In his company management role, he has also been involved in raising VC funding, which for a small medical device company without a prototype has sometimes proved difficult. Not only are there risks with their complicated deep-tech technology, but there are also the additional uncertainties associated with regulatory process involving long, expensive clinical trials. In 2020, the company successfully completed its Round 1 equity funding and also won two competitive grants from the European Graphene Flagship and H2020, which provided an important additional source of revenue. More recently CRI has been awarded with the prestigious Horizon Europe EIC Transition Grant, aimed at bringing CRI technology to the clinical validation phase, where Matteo is the project coordinator.
In working together to drive CRI forward, the company directors have forged a close and effective team and Matteo is extremely appreciative of the support provided by CEO Paul Mantle, who has mentored him about soft skills as well as business and company management.
The hard work they have put in over the last 2 years has paid off. Having won three prestigious EU projects, the company is now well funded, and they expect to have their first prototype ready in the next few weeks. For Matteo, his future is inextricably linked to CRI whose aim to become a leader in the chemometric histopathology field.
Their first product launch will be for their high-speed CRS scanning microscope, which, as it has non-clinical applications, will not require lengthy regulatory procedures. With MOTIC Medical, one of the largest scanning microscope manufacturers in the world, as a strong, global industrial partner, the aim is to target markets in the US, Europe, Asia Pacific and China with revenues coming from both licensing and product sales. In addition to the hardware, CRI will also sell the AI software required for analysing the Raman images.
Selling the Chemometric Pathology System as a clinical application will be more problematic. Firstly, before putting the device onto the market it will need to undergo clinical trials in order to receive approval from US, European and other national regulatory bodies. But as the technology is completely new there are no similar devices on the market, so approval will take some time. Despite the availability of fast track channels, such as the FDA’s ‘breakthrough innovation’ and ‘safer technologies’ programs, the company does expect a thorough process to achieve regulatory approval.
There are technological challenges.The company has a strong IP portfolio, but some of the engineering remains problematic. However, for Matteo, this is not a big issue because, as he points out, once the technology has been developed and proven at the prototypical level, engineering is just a matter of time and having the right people working on it.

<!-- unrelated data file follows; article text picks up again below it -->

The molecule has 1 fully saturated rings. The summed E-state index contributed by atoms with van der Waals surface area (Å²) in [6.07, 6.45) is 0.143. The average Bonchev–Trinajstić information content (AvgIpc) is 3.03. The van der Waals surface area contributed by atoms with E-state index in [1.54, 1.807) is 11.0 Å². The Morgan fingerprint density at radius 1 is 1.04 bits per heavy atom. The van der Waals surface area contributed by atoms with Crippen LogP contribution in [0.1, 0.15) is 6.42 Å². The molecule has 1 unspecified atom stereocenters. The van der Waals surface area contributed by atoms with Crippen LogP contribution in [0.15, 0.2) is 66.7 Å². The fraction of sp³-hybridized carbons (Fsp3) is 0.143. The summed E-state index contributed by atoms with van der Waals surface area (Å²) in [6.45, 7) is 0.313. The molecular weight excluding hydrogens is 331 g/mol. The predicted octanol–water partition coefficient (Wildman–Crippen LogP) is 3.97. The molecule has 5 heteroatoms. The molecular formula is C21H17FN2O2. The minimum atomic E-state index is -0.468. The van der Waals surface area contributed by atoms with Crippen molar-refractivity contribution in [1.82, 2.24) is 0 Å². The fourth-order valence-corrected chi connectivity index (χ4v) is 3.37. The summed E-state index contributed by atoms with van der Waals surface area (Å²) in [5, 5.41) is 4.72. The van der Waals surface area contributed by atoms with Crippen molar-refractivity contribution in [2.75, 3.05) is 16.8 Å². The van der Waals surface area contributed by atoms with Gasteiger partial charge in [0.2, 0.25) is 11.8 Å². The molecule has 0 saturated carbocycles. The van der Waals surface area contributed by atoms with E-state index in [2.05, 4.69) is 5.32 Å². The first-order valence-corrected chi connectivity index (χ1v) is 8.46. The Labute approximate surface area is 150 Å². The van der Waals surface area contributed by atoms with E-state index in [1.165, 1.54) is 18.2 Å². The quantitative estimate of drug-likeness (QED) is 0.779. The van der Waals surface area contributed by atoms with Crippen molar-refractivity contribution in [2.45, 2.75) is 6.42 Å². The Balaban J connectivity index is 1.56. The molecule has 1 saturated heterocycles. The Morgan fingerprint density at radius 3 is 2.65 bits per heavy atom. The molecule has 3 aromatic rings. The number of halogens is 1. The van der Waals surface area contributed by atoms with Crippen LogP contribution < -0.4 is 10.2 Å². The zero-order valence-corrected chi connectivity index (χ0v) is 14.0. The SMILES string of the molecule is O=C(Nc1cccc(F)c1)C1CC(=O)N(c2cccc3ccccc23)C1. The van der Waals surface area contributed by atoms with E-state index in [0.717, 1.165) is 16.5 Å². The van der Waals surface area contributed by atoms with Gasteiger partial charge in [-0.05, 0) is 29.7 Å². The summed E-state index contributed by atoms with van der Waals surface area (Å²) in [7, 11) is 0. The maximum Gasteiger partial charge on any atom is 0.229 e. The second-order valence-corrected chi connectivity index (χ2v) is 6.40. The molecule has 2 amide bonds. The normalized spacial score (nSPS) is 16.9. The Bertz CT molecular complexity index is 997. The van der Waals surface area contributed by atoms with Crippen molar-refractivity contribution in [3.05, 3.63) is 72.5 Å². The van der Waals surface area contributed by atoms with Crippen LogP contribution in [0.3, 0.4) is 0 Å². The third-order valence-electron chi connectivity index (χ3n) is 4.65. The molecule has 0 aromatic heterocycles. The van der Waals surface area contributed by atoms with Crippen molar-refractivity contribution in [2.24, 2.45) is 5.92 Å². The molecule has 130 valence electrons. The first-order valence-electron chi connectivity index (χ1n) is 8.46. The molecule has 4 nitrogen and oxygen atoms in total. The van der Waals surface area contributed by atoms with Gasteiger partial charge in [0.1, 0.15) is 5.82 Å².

To overcome these challenges, one of Matteo’s immediate priorities is to expand the research team from 10 to 20 by the end of 2022 – both to recruit more engineers and designers, and also to bring in people with experience in regulation, quality and sales. These departments will give CRI the structure and sense of being a real company rather than a start -up and provide a firm foundation for future growth.
As Matteo says: “the future looks good - the technological pieces and funding are there, we have a fantastic team and the feedback form our partners is always positive; so, future success for us is now a matter of focussing on making a product that the clinicians want.
If you started again, what would you do differently?
“In previous roles we were under constant pressure to deliver on R & D targets and increase turnover. I’ve come to realise that people react differently to stress and maybe I pushed some of my team too hard to get results. If I started again, I’d try to take a more balanced approach.”
What’s your advice for the next generation of entrepreneurs?
“First, go into photonics. It’s an incredibly exciting field and it's really going to change our lives, but it’s important to choose an application that fits your interests and your vision for the future.
Second, whatever the field, it’s crucial to become an expert. Once you have a perfect understanding of the physics behind your application, everything else will fall into place.
Third, be passionate about what you do. Think about how your application can change the world rather than being content to live in a world created by somebody else.
Fourth, don’t be afraid of changing direction. The skills and knowledge you gain as a researcher can be applied to any area of work. Towards the end of my time as a researcher at CNR, I became less attracted to research for its own sake, so I switched to a more fulfilling career in industry, and I’ve never looked back.
Finally, join an industry association like EPIC because this will give you an excellent opportunity to make contact with experienced people in the field and to understand where the technology is going.”
Written by Antonio Raspa, Senior Photonics Program Manager at EPIC